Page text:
Initially started to publish the anthologies of winning stories in the Retreat West competitions, Retreat West Books is now open for submissions for short story collections, novels and memoirs. Submission info can be found here.

Mr (Not Quite) Perfect by Jessica Hart

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Suddenly Mr not so perfect is looking kind of yummy…

Have you ever wondered what it would be like if you could change all the imperfections on your not quite so perfect man?
Allegra decides to take on that challenge for an article she is writing. Her unfortunate victim is plain old fuddy dudddy Max, her best friends brother.
Allegra hasn’t really thought her plan through properly and when Max starts looking rather yummy she gets second thoughts, especially when other women start looking at him as if he is a chocolate eclair on two legs.
Max is being a good sport about all the prodding, poking and people using him as a walking billboard advertisement.It does come with some fringe benefits like lingerie models for example. What kind of hot-blooded male would say no to that? He doesn’t of course and yet at the same time finds himself wondering and thinking about Allegra all of the time.
Events unfold, tempers fray and suddenly nothing is as it was before.
What I really enjoyed about this story was the simplicity. It is a story that could happen to anyone in real life. Best friends become closer and suddenly you wonder why you never noticed the person you have been looking for has been right next to you the whole time.
A really enjoyable read.
I received a copy of this book courtesy of Harlequin UK and Mills & Boon.

#BlogBlitz The Unlikely Life of Maisie Meadows by Jenni Keer

Today it’s my turn on the BlogBlitz The Unlikely Life of Maisie Meadows by Jenni Keer. It’s magical realism with poignant storylines, vibrant characters and a romance that brews like nice cup of tea.

About the Author

Jenni Keer is a history graduate who embarked on a career in contract flooring before settling in the middle of the Suffolk countryside with her antique furniture restorer husband. She has valiantly attempted to master the ancient art of housework but with four teenage boys in the house it remains a mystery. Instead, she spends her time at the keyboard writing women’s fiction to combat the testosterone-fuelled atmosphere with her number one fan #Blindcat by her side. Much younger in her head than she is on paper, she adores any excuse for fancy-dress and is part of a disco formation dance team.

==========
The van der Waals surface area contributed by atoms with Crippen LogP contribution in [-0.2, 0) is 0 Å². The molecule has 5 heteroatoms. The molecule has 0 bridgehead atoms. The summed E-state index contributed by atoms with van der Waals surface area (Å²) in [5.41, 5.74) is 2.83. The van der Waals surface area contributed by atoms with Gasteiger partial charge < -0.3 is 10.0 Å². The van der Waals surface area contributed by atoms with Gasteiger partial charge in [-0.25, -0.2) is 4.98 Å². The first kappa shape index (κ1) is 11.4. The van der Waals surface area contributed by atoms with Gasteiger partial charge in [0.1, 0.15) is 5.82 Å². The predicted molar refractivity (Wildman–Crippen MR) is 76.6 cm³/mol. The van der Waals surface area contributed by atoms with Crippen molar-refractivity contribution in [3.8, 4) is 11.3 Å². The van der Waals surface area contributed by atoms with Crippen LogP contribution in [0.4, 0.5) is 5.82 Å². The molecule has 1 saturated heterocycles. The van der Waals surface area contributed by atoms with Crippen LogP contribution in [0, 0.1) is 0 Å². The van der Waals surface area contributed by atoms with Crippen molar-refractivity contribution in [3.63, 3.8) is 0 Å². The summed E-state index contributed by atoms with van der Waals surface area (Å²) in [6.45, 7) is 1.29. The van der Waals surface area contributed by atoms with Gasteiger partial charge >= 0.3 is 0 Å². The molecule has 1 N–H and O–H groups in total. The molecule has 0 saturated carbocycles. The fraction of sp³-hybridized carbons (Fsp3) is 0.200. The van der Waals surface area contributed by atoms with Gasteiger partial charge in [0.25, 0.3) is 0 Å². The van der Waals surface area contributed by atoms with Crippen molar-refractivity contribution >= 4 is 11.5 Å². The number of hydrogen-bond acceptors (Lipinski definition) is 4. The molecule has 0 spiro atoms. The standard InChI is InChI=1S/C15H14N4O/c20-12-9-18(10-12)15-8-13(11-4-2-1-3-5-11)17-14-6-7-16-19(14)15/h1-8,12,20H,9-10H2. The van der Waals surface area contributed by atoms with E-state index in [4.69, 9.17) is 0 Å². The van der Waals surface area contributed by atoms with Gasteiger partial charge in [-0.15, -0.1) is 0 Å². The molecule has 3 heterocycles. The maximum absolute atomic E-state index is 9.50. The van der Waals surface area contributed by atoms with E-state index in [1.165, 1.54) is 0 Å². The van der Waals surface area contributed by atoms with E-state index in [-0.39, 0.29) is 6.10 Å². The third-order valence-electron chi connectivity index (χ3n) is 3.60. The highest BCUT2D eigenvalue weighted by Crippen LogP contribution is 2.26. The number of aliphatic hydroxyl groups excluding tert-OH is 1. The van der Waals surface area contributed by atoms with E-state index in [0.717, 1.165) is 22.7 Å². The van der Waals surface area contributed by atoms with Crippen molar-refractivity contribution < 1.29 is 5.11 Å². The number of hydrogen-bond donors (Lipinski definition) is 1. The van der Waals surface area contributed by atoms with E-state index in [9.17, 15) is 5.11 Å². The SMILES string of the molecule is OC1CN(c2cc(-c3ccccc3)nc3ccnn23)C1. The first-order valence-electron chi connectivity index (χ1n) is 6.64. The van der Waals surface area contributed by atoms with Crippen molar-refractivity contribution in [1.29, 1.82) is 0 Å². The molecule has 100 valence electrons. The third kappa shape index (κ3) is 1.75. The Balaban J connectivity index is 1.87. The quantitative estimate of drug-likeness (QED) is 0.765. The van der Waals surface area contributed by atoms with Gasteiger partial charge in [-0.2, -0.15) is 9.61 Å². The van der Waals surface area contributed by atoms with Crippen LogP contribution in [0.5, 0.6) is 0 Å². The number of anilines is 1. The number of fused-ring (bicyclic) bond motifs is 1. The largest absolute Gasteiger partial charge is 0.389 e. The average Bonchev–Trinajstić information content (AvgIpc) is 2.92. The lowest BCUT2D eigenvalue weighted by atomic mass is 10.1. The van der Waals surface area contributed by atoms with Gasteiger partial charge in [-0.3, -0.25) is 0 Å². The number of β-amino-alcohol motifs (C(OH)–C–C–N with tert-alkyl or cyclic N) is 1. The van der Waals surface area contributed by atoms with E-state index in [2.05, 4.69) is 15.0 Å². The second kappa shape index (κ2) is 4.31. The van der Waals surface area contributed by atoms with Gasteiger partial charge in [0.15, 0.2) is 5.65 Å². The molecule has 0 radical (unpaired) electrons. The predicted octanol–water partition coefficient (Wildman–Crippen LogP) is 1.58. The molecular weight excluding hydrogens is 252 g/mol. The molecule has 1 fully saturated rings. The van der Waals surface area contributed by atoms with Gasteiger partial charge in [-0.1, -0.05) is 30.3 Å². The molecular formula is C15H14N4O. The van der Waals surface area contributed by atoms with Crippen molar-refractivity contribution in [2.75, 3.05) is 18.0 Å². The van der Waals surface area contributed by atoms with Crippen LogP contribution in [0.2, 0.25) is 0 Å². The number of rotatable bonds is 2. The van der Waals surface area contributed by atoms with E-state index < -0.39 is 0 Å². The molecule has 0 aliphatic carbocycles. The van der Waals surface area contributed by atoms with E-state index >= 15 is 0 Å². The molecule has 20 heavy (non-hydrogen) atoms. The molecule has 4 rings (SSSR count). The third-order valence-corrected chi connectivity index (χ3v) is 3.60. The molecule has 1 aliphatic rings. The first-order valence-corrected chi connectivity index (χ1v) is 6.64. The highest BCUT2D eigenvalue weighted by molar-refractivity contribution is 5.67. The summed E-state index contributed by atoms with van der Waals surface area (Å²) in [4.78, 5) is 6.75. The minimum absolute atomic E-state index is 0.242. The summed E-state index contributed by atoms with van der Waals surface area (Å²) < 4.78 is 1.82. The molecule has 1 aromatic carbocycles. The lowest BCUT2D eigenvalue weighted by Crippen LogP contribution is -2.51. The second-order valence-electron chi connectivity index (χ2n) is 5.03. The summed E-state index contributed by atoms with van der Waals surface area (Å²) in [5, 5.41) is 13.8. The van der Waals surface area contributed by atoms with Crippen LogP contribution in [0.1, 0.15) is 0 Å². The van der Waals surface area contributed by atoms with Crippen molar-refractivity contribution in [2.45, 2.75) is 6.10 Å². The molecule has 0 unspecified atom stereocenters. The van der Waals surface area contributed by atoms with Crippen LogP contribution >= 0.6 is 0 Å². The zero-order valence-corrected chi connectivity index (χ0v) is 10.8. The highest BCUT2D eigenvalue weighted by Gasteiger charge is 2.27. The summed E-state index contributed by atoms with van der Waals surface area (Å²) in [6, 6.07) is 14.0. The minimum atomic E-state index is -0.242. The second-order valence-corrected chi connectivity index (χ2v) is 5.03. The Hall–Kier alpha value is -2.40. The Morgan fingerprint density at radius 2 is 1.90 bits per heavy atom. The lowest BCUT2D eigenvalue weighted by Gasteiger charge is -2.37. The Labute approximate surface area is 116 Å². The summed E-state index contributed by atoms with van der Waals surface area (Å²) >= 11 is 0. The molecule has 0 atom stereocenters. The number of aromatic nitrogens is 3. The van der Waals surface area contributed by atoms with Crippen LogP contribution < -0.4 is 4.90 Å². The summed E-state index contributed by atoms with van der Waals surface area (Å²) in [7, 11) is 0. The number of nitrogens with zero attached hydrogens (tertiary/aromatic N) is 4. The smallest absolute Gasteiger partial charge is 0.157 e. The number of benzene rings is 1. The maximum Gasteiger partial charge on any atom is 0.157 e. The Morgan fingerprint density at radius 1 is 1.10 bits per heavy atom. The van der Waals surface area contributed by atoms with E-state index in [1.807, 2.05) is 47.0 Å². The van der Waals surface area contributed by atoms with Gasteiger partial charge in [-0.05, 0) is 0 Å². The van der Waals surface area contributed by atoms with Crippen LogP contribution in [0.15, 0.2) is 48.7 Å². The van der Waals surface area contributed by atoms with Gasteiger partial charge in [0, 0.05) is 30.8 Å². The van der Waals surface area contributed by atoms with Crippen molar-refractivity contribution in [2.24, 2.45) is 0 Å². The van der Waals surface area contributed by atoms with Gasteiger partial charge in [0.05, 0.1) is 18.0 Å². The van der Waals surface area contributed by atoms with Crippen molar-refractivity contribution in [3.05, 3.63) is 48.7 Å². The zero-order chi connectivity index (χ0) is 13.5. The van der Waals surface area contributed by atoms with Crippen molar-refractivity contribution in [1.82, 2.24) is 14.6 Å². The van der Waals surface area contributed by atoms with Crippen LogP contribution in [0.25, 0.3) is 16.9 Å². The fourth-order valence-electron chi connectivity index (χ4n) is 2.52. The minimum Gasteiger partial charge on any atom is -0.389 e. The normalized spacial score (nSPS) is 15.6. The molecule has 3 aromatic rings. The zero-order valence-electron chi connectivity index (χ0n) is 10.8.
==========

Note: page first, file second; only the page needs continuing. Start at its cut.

The Hopes and Dreams of Lucy Baker was published in January 2019. The Unlikely Life of Maisie Meadows is out in July 2019.

Follow @JenniKeer on Twitter, on Instagram, on Facebook, on Goodreads, on Amazon, Visit jennikeer.co.uk

Buy The Unlikely Life of Maisie Meadows

About the book

When Maisie Meadows finds herself single and jobless on New Year’s Day, she resolves that this will be the year she focuses on bringing her scattered family back together. Romance is all very well, but it’s the people you grew up with that matter the most.

But a new job working at an auction house puts her in the path of Theo, a gorgeous but unattainable man who she can’t help but be distracted by. As their bond begins to grow, Maisie finds herself struggling to fulfil the promise she made to herself – but the universe has other ideas, and it’s not long before the Meadows family are thrown back together in the most unlikely of circumstances…

Can dealing with other people’s treasures help Maisie to let go of the past, and teach her who she ought to treasure the most?

Review

I loved the idea of the inanimate object having an underlying magic. Nothing tangible or written in ceramic, just something special out there in the universe. I also thought it was beautiful how the tea set became a synonym for family. The compelling premise of the tea set being incomplete also equating to a family being broken or torn apart.